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California’s Carson-Iceberg Wilderness

Dark, volcanic mountains soaring along the Pacific Crest make for a forbidding wilderness perfect for U.S. Marines in training -- or solitude-seeking hikers.

California

Camouflage-clad soldiers no longer lurk in Carson-Iceberg Wilderness, but it adds to the allure knowing the tough-as-nails U.S. Marine Corps once used the region for mountain warfare training. And for good reason: Carson-Iceberg encompasses some of the loneliest, roughest wilderness along the Sierra Crest. The good news for backpackers is that there’s no quota system, which means you can leave work on Friday and stand atop 11,400-foot Sonora Peak on Saturday, without jumping through permit hoops.

Carson-Iceberg is a geologic anomaly, a rocky moonscape of dark volcanic peaks in a mountain range otherwise dominated by light-reflecting granite. You’ll find fewer lakes here than elsewhere in the Sierra, but plenty of deep river canyons and a tantalizing 190 miles of trail. Two of the best trails are the Golden Canyon and Murray Canyon Trails, which form a 15-mile loop that skirts Carson Falls. You can make an 11-mile (one-way) approach hike along the Pacific Crest Trail (PCT) from either Sonora Pass or Ebbets Pass, and tackle the loop for an ambitious 37-miler. Be sure to pause on the PCT to gaze at the endless sea of peaks along the Sierra Crest, and be glad you didn’t have to join the Marines to enjoy it.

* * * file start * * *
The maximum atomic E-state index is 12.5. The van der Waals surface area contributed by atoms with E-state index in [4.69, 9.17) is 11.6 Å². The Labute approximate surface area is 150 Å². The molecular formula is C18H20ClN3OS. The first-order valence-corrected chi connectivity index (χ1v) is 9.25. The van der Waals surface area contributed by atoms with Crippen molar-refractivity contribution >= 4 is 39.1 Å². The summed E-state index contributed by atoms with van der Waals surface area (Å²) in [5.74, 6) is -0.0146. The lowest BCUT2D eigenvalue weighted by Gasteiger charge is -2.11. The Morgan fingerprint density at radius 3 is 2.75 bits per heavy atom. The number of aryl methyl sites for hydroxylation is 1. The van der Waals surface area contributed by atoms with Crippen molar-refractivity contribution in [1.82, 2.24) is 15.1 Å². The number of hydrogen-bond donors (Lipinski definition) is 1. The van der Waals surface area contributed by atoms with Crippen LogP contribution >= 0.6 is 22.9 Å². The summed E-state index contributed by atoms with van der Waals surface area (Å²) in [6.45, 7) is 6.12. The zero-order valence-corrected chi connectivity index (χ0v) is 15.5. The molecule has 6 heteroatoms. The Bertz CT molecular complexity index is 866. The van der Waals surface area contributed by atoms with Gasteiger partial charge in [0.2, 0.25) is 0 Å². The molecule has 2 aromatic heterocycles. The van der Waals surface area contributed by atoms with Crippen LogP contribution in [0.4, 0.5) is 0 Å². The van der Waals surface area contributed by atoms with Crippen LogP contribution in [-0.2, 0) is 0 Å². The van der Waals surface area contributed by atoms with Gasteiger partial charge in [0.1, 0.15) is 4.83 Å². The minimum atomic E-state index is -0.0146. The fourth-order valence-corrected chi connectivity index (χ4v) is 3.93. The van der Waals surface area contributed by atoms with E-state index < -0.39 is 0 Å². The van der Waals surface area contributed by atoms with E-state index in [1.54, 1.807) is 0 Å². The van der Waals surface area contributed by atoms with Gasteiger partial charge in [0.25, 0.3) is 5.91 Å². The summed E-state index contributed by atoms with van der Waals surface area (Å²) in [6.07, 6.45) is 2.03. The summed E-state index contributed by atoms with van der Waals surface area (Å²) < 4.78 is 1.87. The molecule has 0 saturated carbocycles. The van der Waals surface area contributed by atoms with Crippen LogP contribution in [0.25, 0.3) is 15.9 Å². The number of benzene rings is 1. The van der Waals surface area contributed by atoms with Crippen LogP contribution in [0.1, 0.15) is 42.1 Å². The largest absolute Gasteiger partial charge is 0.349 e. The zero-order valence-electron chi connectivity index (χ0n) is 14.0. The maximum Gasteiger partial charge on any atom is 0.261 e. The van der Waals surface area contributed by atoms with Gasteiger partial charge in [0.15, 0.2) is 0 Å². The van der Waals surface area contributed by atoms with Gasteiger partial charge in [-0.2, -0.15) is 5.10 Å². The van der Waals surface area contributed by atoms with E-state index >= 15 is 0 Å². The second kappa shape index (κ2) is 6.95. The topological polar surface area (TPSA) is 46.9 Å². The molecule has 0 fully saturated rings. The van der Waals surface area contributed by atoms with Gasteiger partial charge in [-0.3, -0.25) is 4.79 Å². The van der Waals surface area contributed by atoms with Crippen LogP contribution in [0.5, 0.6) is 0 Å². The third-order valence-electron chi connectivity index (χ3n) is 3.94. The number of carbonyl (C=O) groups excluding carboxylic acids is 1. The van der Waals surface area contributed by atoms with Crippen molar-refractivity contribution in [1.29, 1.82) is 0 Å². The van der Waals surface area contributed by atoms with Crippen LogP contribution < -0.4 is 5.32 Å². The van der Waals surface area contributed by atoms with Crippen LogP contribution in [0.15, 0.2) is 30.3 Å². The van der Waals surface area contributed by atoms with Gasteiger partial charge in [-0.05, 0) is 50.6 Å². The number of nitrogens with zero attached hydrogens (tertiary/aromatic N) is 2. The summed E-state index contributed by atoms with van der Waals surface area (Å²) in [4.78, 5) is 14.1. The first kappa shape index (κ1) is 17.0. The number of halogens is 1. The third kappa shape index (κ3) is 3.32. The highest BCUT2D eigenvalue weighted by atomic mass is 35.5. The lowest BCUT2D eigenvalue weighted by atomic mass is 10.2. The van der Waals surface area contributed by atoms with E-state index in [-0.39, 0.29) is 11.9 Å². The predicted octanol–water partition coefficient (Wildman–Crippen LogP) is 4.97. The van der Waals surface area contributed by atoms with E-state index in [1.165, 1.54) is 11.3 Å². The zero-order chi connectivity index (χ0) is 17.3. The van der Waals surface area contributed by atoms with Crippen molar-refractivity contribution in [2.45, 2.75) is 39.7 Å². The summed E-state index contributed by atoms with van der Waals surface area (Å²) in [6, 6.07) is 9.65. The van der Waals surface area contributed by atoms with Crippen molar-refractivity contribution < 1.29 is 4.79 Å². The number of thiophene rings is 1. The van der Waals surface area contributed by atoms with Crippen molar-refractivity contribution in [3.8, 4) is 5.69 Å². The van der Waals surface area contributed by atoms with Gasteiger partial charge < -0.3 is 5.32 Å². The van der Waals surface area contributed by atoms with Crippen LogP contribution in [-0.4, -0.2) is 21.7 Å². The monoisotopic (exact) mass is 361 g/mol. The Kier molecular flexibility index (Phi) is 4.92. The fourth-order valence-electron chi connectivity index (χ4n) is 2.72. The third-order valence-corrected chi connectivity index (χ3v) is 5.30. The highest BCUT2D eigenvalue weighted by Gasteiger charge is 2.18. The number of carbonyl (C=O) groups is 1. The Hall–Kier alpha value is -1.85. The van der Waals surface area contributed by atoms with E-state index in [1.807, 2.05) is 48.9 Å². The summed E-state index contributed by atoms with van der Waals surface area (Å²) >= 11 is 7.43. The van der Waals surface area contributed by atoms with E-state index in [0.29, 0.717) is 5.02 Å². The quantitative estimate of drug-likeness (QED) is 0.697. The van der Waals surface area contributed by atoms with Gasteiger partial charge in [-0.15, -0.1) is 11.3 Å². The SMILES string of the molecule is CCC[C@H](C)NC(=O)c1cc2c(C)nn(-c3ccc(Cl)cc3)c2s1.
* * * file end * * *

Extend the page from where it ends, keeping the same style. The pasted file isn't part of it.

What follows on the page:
Where: 180 miles east of San Francisco. Trailheads for the PCT are at Sonora Pass (32 miles east of Strawberry on CA 108) and Ebbets Pass (16 miles east of Lake Alpine on CA 4).

Maps: Carson-Iceberg Wilderness ($4.30, Stanislaus National Forest, 209-532-3671).

Trail Info: Carson Ranger District, (702) 882-2766.

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